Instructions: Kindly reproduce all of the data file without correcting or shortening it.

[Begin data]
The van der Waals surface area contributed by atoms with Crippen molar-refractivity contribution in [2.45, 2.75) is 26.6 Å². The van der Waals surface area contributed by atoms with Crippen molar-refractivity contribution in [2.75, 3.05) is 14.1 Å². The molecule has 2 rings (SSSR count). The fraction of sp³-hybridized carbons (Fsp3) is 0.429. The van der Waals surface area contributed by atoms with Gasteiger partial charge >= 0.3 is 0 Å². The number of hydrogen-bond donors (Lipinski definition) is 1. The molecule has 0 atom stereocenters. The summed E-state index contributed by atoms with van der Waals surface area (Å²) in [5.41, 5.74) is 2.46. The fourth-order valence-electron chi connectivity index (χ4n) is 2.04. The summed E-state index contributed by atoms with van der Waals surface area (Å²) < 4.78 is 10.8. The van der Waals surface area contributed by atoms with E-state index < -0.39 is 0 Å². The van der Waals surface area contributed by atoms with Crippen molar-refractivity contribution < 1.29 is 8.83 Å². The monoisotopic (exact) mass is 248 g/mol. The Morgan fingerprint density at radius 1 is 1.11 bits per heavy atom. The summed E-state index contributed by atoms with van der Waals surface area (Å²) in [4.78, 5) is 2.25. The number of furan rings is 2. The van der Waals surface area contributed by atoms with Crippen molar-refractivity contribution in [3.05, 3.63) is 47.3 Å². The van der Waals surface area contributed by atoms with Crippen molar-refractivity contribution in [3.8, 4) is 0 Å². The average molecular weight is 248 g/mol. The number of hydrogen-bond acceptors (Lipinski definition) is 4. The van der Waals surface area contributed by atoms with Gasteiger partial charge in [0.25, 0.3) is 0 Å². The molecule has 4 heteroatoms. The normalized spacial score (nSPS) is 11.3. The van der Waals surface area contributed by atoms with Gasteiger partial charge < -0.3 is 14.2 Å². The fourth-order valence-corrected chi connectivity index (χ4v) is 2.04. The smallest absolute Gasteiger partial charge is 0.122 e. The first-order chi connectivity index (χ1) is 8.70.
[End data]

The van der Waals surface area contributed by atoms with Crippen molar-refractivity contribution in [2.45, 2.75) is 26.6 Å². The van der Waals surface area contributed by atoms with Crippen molar-refractivity contribution in [2.75, 3.05) is 14.1 Å². The molecule has 2 rings (SSSR count). The fraction of sp³-hybridized carbons (Fsp3) is 0.429. The van der Waals surface area contributed by atoms with Gasteiger partial charge >= 0.3 is 0 Å². The number of hydrogen-bond donors (Lipinski definition) is 1. The molecule has 0 atom stereocenters. The summed E-state index contributed by atoms with van der Waals surface area (Å²) in [5.41, 5.74) is 2.46. The fourth-order valence-electron chi connectivity index (χ4n) is 2.04. The summed E-state index contributed by atoms with van der Waals surface area (Å²) < 4.78 is 10.8. The van der Waals surface area contributed by atoms with E-state index < -0.39 is 0 Å². The van der Waals surface area contributed by atoms with Crippen molar-refractivity contribution < 1.29 is 8.83 Å². The monoisotopic (exact) mass is 248 g/mol. The Morgan fingerprint density at radius 1 is 1.11 bits per heavy atom. The summed E-state index contributed by atoms with van der Waals surface area (Å²) in [4.78, 5) is 2.25. The number of furan rings is 2. The van der Waals surface area contributed by atoms with Crippen molar-refractivity contribution in [3.05, 3.63) is 47.3 Å². The van der Waals surface area contributed by atoms with Crippen molar-refractivity contribution in [3.8, 4) is 0 Å². The average molecular weight is 248 g/mol. The number of hydrogen-bond acceptors (Lipinski definition) is 4. The van der Waals surface area contributed by atoms with Gasteiger partial charge in [0.25, 0.3) is 0 Å². The molecule has 4 heteroatoms. The normalized spacial score (nSPS) is 11.3. The van der Waals surface area contributed by atoms with Gasteiger partial charge < -0.3 is 14.2 Å². The fourth-order valence-corrected chi connectivity index (χ4v) is 2.04. The smallest absolute Gasteiger partial charge is 0.122 e. The first-order chi connectivity index (χ1) is 8.70.